He shared the first account from India was documented by Dr. Holwell, published in England 1767 and is a well known case that India does not figure in Europe’s story of smallpox. In India, there were two ways inoculation was practiced. One was, they pricked with thorns, took out pus and soaked twisted silk thread in that pus and with a needle and pierce it. In some cases the epidemic was very strong, there were hereditary inoculators who would sieve the pus when smallpox was mild, preserve it and over years it further weakens and then was used for inoculation, which became relatively safe. Another method was arm to arm method. Smallpox was inoculated to another person from a person who was suffering from smallpox, which was a dangerous method. Variolation was practiced in Bengal and adjoining areas of Orissa, but was not known in north India and South India. British tried to introduce it in South India to the captive people which included Indian soldiers in British army at Tiruchi  and inmates of male asylum of Madras. For some years variolation was done in south India but it became unnecessary as the vaccine was introduced by Iraq by overland route in Bombay in around 1802. British took it as a civilizing mission. The first vaccine in India was administered on half-caste eurasian girl. Further the cowpox was transmitted by successive inoculation to Madars and from there to Srilanka and Calcutta. Since vaccination received support from highest positions in England, all European agot themselves vaccinated and tried to propagate it among Indian as a civilizational work. There was no doubt vaccination was a good thing but due to a trust deficit, it prevented Indian people from accepting it. The only area where it became popular was Peshwa territory as Peshwa himself got vaccinated. The British medical officer who was involved in the incolation he integrated it with Indian mythology and since Peshwa supported it, the vaccination was accepted. Madras had fraud, where a well known doctor and scholar created a fictional ancient text depicting cowpox as boon from cow. In Calcutta Colebrook, a British Sanskrit scholar,  wrote a memorandum in Sanskrit addressing Indian physicians. British tried western knowledge as represented by vaccination against traditional Indian knowledge expressed by variolation. British attitude by that time had become extremely racially diverse in opposition to vaccination and started to relate it wait infanticide, sati and other obnoxious practices which India’s practiced. This was surely not a way of propagating something which is even scientifically valid. During 1804, England banned variolation and vaccination was introduced into India. It’s only about 30 or 50 years ago that smallpox was eradicated. But, still there are countries, like Pakistan, who oppose vaccination. He shared still reluctance is there with COVID-19 vaccine also and reason may be the trust deficit at present also.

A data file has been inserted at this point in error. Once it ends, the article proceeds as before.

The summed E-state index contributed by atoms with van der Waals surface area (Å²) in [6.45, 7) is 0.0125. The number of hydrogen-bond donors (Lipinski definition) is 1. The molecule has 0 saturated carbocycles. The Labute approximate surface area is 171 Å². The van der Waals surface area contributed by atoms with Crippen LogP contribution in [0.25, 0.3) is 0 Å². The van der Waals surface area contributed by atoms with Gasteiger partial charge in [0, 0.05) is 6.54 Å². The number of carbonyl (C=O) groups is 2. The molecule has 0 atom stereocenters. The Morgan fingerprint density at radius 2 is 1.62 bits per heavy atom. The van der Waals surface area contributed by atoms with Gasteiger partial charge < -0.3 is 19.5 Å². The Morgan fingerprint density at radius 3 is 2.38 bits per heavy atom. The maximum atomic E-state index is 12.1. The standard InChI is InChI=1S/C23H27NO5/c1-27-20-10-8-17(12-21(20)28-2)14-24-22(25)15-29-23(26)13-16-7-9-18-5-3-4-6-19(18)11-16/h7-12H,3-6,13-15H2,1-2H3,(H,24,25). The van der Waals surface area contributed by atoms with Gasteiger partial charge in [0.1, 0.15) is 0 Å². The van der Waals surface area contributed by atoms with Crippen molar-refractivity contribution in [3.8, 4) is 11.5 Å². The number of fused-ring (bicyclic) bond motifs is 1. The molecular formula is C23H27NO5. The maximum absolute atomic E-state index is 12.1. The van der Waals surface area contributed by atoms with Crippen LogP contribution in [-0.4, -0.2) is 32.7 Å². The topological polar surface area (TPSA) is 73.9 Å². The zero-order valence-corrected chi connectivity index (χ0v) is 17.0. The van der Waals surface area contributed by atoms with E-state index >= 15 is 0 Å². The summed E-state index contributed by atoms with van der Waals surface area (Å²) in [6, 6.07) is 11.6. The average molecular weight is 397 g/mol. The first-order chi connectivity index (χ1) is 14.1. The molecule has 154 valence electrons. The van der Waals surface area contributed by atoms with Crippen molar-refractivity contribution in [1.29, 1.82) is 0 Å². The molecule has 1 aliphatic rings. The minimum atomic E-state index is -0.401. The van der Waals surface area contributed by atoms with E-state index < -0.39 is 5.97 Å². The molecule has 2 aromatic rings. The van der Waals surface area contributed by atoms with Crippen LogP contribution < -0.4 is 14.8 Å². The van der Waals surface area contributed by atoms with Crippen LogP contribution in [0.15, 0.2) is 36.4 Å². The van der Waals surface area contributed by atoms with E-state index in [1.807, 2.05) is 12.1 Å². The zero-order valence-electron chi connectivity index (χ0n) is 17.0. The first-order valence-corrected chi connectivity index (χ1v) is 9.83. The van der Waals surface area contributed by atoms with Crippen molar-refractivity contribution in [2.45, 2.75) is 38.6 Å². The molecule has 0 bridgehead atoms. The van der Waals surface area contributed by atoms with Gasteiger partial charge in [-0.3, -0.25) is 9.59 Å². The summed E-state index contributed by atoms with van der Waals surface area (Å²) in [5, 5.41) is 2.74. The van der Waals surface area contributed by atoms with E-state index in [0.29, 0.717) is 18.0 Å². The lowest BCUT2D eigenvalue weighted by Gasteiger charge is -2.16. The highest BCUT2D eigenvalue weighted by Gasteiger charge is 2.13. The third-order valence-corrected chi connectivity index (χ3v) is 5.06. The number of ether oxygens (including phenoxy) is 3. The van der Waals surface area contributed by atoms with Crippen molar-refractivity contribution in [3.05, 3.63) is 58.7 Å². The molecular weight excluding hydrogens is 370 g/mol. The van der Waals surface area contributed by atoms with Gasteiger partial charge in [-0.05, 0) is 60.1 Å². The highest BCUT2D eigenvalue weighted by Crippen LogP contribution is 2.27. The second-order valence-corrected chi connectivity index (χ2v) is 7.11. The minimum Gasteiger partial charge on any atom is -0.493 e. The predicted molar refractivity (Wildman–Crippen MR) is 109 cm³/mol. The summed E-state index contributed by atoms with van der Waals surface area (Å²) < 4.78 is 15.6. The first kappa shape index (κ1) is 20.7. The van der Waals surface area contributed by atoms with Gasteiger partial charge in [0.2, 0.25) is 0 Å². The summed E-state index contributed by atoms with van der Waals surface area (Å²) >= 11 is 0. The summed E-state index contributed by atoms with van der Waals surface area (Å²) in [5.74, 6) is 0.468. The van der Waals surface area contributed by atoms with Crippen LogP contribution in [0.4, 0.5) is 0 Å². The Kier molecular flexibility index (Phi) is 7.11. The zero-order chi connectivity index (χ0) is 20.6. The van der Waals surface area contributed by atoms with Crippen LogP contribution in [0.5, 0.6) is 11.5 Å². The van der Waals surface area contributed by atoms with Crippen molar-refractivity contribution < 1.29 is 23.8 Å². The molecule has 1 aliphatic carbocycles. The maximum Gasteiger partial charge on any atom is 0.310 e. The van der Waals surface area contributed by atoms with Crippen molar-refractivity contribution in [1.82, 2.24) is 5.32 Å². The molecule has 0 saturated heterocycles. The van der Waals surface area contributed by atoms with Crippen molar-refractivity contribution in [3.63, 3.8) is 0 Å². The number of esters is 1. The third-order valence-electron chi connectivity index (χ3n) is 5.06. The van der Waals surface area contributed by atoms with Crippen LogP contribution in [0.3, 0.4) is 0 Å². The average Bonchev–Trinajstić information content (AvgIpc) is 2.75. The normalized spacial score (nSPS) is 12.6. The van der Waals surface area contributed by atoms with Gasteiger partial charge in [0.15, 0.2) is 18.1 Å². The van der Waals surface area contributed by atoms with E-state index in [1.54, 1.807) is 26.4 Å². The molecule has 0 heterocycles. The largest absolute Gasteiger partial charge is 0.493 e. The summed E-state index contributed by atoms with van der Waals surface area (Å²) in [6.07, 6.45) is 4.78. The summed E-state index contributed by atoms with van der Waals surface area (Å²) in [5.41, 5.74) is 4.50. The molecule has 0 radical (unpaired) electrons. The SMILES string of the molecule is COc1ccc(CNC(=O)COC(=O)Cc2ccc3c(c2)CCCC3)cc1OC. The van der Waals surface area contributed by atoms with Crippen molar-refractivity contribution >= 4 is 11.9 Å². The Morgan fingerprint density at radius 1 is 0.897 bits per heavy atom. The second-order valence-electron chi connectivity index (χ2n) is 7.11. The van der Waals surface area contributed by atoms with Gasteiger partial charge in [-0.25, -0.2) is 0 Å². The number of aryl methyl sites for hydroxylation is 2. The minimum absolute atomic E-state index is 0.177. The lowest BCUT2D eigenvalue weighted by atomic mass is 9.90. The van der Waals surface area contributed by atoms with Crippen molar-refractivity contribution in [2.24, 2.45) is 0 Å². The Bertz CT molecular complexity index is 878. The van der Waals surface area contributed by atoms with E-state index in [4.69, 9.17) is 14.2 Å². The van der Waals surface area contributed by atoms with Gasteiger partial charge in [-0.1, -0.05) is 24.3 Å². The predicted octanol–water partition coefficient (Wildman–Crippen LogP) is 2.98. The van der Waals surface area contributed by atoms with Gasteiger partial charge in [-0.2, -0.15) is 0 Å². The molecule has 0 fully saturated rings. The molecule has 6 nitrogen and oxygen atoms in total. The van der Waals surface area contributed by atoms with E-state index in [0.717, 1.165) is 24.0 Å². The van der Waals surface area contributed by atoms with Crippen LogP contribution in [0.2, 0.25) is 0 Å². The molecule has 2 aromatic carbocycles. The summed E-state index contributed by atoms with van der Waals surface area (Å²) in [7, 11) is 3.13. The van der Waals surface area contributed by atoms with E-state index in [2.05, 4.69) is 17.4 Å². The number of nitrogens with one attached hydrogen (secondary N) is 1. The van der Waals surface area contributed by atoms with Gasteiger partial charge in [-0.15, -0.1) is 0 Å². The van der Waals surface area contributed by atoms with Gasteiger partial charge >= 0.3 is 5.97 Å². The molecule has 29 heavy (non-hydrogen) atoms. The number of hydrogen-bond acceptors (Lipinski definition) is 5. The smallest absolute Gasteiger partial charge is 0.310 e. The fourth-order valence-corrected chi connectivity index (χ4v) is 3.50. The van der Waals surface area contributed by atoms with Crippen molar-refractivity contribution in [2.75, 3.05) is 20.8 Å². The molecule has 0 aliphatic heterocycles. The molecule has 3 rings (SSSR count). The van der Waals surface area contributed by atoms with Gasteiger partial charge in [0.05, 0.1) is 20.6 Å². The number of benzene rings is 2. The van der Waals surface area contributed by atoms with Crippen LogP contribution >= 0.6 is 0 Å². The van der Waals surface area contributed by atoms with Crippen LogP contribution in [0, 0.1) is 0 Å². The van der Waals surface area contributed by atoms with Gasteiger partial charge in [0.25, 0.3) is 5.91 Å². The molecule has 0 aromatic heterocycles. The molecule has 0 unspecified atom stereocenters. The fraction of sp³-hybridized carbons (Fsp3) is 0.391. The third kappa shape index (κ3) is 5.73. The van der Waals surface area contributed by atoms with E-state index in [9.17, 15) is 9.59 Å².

The session was followed with questions from the audience who appreciated the session and there were discussions about the acceptance of medical colleges set up by British, how trends have changed in acceptance of science and information about vaccination, role of politics and media towards vaccination drive.

Dr. Chandra Shekhar Sharma from Department of Chemical Engineering, IIT Hyderabad and Chair, INYAS presented concluding remarks and shared his views about the way we have understood COVID-19 in the last one year and also shared work of INYAS for promotion of science. He also thanked speakers of all sessions, along with SPSTI and Haryana State Council for Science, Innovation and Technology. Prof. Arun K. Grover, former Vice Chancellor, Punjab University, Chandigarh and Vice President, SPSTI presented vote of thanks to the audience and speakers. He also shared that SPSTI has conducted 26 events from May 2020 to till date.  All these events are available on SPSTI Facebook page. He also announced a new series of talks on ‘Science in the family’. The information about the same would be available on SPSTI website.